Geospatial technology is characterized by the application of technology, software and analysis to the study of any phenomena occurring on Earth. For instance Geoscientists use remote sensing with satellite and aerial photography to track water pollution and develop remediation strategies and help formulate management policy. Civil engineers guide the elevation of roadways, reinforcement of levee systems, and creation of resilient infrastructure with the aid of global positioning systems (GPS). Geographical information systems (GIS) are used by Public Health experts to monitor the spread of disease and inform public policy and environmental health initiatives. A broad range of social scientists use geospatial technologies to study housing, employment, education and myriad other aspects of modern society.
The Geospatial technology is also evident in emerging disciplines like the Spatial humanities where Historical GIS visualizes past landscapes, Story Maps give context to the travel narratives of explorers and the evolution of music, and Linguists, philosophers and religious scholars use geospatial technologies to map sacred languages and places to demonstrate their importance locally and globally while cultivating people’s spiritual connections in the process.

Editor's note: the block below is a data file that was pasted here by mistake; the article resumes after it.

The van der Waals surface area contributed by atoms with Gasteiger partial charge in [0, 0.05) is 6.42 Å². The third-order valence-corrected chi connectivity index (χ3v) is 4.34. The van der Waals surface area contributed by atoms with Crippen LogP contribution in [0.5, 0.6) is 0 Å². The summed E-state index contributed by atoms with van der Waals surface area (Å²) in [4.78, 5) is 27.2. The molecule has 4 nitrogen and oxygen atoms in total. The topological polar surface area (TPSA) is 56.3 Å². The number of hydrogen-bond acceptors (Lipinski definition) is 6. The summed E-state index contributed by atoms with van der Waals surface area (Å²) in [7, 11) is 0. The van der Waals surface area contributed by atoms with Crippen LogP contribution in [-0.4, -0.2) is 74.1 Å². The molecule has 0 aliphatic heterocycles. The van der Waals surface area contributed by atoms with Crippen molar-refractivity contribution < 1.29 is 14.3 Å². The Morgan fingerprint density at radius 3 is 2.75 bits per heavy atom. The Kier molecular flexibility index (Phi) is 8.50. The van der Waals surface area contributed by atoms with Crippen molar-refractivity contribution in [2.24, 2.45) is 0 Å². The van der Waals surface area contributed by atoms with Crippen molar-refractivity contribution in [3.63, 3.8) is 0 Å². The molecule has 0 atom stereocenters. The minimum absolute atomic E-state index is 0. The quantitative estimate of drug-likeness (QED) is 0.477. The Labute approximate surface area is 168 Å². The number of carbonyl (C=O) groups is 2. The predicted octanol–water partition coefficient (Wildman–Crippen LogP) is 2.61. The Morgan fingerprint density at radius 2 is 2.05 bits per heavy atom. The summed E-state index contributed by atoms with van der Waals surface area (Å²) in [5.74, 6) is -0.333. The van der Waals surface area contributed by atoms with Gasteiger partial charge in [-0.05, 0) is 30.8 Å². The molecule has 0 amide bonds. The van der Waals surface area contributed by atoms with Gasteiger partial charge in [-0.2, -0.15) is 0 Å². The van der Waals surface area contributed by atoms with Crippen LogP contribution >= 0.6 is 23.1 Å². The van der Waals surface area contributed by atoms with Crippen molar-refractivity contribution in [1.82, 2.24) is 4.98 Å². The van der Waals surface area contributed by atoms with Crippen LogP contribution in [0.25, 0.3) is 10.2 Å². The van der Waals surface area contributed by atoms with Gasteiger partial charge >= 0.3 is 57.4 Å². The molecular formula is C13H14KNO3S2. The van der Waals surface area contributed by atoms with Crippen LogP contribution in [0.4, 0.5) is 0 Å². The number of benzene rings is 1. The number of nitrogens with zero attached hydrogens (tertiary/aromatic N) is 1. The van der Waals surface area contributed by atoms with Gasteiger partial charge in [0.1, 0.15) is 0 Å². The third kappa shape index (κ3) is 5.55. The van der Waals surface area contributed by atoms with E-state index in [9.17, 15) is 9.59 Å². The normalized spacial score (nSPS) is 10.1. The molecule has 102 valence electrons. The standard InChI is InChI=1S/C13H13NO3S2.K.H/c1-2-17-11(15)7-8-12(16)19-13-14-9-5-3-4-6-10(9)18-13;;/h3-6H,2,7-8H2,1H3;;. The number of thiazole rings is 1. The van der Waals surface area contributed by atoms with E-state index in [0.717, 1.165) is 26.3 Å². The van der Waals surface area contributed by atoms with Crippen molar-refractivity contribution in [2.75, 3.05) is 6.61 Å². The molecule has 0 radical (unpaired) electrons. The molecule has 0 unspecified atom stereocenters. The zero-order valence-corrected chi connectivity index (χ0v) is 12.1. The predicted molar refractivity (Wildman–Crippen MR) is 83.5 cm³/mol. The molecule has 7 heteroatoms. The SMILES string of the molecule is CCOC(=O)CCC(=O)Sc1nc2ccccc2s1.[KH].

Geographic Information Systems (GIS) is a computer-based system to aid in the collection, maintenance, storage, analysis, output and distribution of spatial data. GIS is in essence making maps with computer software, but more broadly includes statistical analyses, visualization and making decisions about
Global Positioning System (GPS) is often associated with car navigation systems, which tell you where you are and where you want to go. GPS is also a technology for capturing data about locations and the characteristics and other information about those locations.
Remote Sensing refers to a broad range of technologies for capturing data in image format. The methods of capturing images ranges from drones to airplanes and satellites.
Internet Mapping Technologies includes platforms and software Google Earth and Microsoft Virtual Earth that make mapping and spatial data sharing more flexible for the non-specialist, especially.